If your LinkedIn profile hasn’t gotten you the results you want in your job search, it’s time for you to consider some LinkedIn Ninja tricks on bypassing HR and getting the job.
Chris Norris and Kraig McKee (two sales managers) talk about how you (the guys) can buy a suit that will sell you without going broke!
Of course, since Chris and Kraig are in medical, healthcare, and clinical diagnostics industries, their perspective is really relevant to us.
If you are in a different industry, there may be another way to look at it.
If there is a topic that you would like to address, let us know in the comments below.
As any medical sales job-seeker can attest, finding a great position in laboratory sales, clinical diagnostics sales, medical device sales, biotechnology sales, imaging sales, pathology sales, pharmaceutical sales, or other healthcare sales has always been challenging because of the competitive nature of the industry, but today’s business climate makes it even more difficult. The good news is that it is not an impossible task. There are some tools that you can use in order to increase your chances of landing a great career opportunity.
One of these tools is LinkedIn, a professional networking site that connects individuals to a wealth of career resources. It can refer you to people or companies that are looking to hire someone new. In order to maximize the power of LinkedIn, your profile must be well-constructed. What are some of the things that make for a great profile?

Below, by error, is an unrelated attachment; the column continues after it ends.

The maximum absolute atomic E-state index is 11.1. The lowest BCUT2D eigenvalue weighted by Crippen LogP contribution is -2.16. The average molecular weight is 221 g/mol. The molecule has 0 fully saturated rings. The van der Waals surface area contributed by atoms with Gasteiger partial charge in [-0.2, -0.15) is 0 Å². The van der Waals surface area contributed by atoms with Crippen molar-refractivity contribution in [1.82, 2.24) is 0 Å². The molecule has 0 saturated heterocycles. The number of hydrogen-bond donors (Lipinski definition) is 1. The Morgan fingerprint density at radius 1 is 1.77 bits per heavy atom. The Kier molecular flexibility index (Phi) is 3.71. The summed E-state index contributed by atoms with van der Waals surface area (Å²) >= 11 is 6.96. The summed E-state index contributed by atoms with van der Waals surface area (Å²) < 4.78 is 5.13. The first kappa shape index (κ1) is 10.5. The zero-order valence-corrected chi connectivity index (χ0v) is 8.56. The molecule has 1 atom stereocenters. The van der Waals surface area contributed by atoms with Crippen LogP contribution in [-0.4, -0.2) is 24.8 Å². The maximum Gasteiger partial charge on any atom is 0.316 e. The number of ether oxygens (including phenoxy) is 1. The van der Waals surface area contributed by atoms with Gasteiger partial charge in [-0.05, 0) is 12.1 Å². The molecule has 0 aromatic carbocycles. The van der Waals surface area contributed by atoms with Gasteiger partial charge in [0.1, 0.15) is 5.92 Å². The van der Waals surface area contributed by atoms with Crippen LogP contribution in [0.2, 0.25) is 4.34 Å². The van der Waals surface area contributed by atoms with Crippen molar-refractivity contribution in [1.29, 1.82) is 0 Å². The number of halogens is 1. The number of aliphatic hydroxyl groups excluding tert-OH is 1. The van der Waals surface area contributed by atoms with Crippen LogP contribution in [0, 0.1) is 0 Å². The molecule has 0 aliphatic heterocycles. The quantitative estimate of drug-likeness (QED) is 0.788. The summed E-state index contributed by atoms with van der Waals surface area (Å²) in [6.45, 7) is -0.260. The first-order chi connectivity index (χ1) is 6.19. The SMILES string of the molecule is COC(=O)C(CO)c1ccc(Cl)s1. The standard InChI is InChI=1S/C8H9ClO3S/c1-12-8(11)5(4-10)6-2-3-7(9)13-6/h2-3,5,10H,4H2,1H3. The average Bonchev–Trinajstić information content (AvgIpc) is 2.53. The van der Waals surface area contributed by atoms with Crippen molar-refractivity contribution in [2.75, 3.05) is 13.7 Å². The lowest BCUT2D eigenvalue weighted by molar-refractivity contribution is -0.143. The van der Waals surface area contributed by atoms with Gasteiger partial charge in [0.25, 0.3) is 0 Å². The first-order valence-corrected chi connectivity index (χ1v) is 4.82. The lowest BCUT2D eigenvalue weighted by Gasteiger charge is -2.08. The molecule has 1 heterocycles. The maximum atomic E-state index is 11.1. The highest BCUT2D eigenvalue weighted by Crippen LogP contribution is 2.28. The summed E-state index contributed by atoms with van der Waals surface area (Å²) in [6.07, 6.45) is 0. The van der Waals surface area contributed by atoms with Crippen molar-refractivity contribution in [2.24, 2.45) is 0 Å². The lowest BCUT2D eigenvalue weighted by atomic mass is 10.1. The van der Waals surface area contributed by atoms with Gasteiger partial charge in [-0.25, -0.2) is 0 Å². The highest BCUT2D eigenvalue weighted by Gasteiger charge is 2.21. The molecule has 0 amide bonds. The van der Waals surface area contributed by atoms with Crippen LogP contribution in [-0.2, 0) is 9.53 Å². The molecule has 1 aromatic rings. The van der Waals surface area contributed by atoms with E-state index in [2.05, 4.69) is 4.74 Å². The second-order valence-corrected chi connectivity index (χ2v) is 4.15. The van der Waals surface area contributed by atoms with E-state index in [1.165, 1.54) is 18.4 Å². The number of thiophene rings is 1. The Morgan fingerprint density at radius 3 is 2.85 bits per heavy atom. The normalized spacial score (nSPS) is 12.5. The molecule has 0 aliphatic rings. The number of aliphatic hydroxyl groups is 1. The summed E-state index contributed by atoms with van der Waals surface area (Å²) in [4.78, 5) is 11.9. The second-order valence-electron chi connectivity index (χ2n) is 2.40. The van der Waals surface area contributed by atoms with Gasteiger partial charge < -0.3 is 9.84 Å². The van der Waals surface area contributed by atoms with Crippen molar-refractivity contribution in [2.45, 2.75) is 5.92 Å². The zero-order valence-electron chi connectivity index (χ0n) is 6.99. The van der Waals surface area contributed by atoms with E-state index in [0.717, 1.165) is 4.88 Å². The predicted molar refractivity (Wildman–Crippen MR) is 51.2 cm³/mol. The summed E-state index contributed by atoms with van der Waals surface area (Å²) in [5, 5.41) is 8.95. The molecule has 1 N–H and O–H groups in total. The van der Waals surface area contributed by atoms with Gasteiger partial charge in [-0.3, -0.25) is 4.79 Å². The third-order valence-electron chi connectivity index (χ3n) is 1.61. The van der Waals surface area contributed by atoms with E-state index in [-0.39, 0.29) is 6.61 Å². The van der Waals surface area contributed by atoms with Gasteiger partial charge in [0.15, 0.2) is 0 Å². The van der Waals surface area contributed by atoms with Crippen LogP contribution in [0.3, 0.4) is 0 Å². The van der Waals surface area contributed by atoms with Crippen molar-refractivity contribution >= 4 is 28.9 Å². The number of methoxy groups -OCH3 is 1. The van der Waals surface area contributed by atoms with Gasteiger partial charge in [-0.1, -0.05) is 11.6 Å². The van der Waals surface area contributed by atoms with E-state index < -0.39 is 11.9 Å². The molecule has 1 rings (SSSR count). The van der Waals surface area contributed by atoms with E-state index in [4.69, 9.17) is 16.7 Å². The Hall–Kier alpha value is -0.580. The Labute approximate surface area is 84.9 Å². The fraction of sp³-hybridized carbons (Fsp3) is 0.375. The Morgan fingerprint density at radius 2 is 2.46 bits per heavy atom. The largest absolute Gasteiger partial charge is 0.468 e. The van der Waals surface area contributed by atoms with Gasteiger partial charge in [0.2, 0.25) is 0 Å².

Pay attention that your profile follows a consistent structure when it comes to grammar and format. For example, if you use the third person in one section, then it should be maintained throughout the entire profile. If you start out using bullets to list down your accomplishments, do not switch to numbers later on. Following a consistent method makes it easier for people to read your profile.
Look for Testimonials
Utilize the recommendations that are given by other people about your work. These are so important. An objective testimonial can make a greater impression than any achievement that you have placed on your profile page. It also provides an insight into how you work and your personality instead of just focusing on the end results. These recommendations are influential to potential employers (and medical sales recruiters).
Remember to Focus
The profile page should focus on the industry that you are interested in (whichever segment of medical sales that is) instead of being cluttered with unnecessary details—just like a resume. You can either arrange them by chronology or significance. What is important is that people can get an idea of your capabilities and thus pique their interest in hiring you at a glance.